Two of these characteristics tie in with the holy days, principally how we know about the need to observe the holy days and feasts and how we know the meaning of these days.

First of all, Mr. Armstrong put the Bible first. He never let any man, even a minister in the true Church, interpret the Bible for him, but he learned to let the Bible interpret the Bible. This was his way of life from the beginning of his conversion.

He even tried to correct and teach new knowledge from the Bible to the Church of God Seventh Day while he was only a lay member.

He submitted a paper to COG7D on the identity of the lost tribes of Israel, showing from the Bible and from history that the English speaking people are descendents of Joseph and thus part of Israel. This was new knowledge, yet COG7D rejected it, not by contradicting it, but by mostly ignoring it. He also submitted a correction to their existing doctrines. Mr. Armstrong does not name this in his autobiography, but it is likely this correction was regarding the Church's obligation to observe the annual holy days and feasts of God. The reason I say this is that Mr. Armstrong later made clear in his writings and speaking that he and his family observed the holy days from the beginning, and that he learned of the need to keep the holy days at the same time he learned about the Sabbath, and this was before he was baptized. But COG7D rejected this also.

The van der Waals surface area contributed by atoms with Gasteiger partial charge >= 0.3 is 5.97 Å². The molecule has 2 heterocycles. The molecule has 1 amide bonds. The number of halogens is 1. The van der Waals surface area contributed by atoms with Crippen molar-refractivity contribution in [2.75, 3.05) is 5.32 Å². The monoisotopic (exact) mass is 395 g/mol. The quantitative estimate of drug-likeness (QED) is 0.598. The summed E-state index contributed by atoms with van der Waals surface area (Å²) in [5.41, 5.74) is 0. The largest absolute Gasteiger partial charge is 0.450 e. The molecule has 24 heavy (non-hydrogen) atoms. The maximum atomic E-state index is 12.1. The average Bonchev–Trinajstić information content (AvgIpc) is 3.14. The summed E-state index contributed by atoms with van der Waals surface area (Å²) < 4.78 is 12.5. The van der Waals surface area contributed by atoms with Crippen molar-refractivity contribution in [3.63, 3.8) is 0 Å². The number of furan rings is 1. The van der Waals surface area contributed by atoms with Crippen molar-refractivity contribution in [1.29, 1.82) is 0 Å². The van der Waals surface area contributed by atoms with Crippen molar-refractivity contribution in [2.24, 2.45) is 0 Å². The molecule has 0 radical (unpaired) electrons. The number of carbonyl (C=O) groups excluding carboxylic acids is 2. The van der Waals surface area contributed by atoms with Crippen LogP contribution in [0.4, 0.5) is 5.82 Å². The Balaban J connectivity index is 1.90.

My point is that Mr. Armstrong did not submit to any authority of man, even to the leadership and ministry of the Church of God Seventh Day while Mr. Armstrong was only a lay member, newly baptized, when it came to reading and understanding the Bible. He never let any man tell him what the Bible meant. He believed what he saw in his own Bible and let the Bible interpret the Bible.

In other words, while still a lay member, not yet ordained as a minister, he believed what he saw for himself in the Bible more than he believed the ministers of the Church of God fellowship he was attending.

He believed the Bible more than the Church.

Later, when he did a work over the radio, he said to his listeners, don't believe me, don't believe any man, believe God, believe what you see in your own Bible. He preached that and he practiced that, and God blessed him with an open door.